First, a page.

A Study of the Life and Career of Lord Alfred Tennyson and Selected Cr

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A Study Of The Life And Career Of Lord Alfred Tennyson And Selected Criticism Of His Works Whether a person likes or dislikes the works of Lord Alfred Tennyson, most would agree that he was one of the most influential writers of his time period. Tennyson grew up in a wealthy family never wanting for anything. English author often regarded as the chief representative of the Victorian age in poetry. Tennyson succeeded Wordsworth as Poet Laureate in 1850; he was appointed by Queen Victoria and served 42 years. Tennyson's works were melancholic, and reflected the moral and intellectual values of his time, which made them especially vulnerable for later critic. Alfred, Lord Tennyson was born in Somersby, Lincolnshire. His father, George…show more content…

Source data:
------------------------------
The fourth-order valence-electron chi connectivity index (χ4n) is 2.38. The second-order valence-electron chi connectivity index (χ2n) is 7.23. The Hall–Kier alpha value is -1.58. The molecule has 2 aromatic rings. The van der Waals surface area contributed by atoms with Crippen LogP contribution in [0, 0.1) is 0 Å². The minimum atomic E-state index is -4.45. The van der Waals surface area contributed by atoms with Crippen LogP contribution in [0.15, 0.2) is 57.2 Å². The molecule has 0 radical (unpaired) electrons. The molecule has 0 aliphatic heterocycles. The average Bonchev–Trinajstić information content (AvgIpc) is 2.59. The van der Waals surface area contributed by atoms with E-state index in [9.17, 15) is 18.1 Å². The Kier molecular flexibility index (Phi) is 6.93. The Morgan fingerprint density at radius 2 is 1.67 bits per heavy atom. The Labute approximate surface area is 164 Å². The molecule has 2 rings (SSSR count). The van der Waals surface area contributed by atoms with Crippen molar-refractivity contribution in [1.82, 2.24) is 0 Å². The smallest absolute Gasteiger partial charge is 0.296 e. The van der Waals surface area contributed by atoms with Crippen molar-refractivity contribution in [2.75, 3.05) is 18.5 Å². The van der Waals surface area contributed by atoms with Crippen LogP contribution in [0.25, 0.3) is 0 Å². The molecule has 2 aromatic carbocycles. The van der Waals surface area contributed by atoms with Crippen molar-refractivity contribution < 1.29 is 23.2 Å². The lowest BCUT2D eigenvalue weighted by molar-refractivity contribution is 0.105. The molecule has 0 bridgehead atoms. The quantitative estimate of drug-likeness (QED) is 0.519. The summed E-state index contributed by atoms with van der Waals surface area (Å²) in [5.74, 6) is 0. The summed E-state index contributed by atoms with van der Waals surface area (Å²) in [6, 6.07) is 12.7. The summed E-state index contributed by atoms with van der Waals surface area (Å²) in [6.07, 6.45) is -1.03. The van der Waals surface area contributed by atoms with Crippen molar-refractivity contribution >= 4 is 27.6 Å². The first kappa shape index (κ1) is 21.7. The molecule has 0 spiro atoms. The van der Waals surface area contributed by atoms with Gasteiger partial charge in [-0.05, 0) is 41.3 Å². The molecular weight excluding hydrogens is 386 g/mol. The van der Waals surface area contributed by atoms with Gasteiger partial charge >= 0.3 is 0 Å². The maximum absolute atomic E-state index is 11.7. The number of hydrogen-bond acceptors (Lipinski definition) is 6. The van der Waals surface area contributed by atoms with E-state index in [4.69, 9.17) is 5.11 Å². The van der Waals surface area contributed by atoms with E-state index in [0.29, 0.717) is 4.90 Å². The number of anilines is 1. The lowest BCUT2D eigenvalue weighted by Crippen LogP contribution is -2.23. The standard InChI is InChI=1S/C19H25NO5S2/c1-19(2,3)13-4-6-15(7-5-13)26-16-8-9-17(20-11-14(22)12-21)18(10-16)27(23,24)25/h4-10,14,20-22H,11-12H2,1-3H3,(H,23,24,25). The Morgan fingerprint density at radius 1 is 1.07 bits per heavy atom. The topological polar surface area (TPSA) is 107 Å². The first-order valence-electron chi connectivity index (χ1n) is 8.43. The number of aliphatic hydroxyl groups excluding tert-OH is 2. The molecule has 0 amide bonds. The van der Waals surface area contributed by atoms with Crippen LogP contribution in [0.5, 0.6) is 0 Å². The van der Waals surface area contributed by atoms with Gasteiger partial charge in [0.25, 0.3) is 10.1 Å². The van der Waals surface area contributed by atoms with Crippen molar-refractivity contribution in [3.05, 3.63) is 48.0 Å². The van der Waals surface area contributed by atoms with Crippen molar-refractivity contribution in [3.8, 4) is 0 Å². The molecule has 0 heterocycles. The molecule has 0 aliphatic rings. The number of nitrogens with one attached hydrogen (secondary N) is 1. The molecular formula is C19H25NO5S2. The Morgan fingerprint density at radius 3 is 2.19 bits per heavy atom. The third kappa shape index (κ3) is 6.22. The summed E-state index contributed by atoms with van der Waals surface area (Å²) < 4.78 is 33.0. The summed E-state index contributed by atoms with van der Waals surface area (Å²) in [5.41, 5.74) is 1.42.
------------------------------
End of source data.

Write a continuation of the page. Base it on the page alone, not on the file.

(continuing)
In the poem Enoch Arden, Philip Ray and Annie Lee grow up together. Enoch wins her hand. He sails abroad and is shipwrecked for 10 years on a deserted island. Meanwhile Annie has been reduced to poverty. Philip asks her to marry him. Enoch returns and witnesses their happiness, but hides that he is alive and sacrifices his happiness for theirs. An Enoch Arden has come to mean a person who truly loves someone better than himself. The poem ends banally: "So past the strong heoic soul away. / And when they buried him, the little port / Had seldom seen a costlier funeral." IDYLLS OF THE KING (1859-1885) dealt with the Arthurian theme, and THE ANCIENT SAGE (1885) and AKBAR'S DREAM (1892) testified his faith in the redemption offered by love. Despite his pessimism about the human condition, the poet believed in God. In the 1870s Tennyson wrote several plays, among them poetic dramas QUEEN MARY (1875) and HAROLD (1876). In 1884 he was created a baron. Tennyson died at Aldwort on October 6, 1892 and was buried in the Poets' Corner in Westminster Abbey. Soon he became the favorite target of attacks of many English and American poets who saw him as a representative of narrow patriotism and sentimentality. Later critics have praised again Tennyson. T.S. Eliot has called him 'the great master of metric as well as of melancholia' and that he possessed the finest ear of any English poet since Milton. 1

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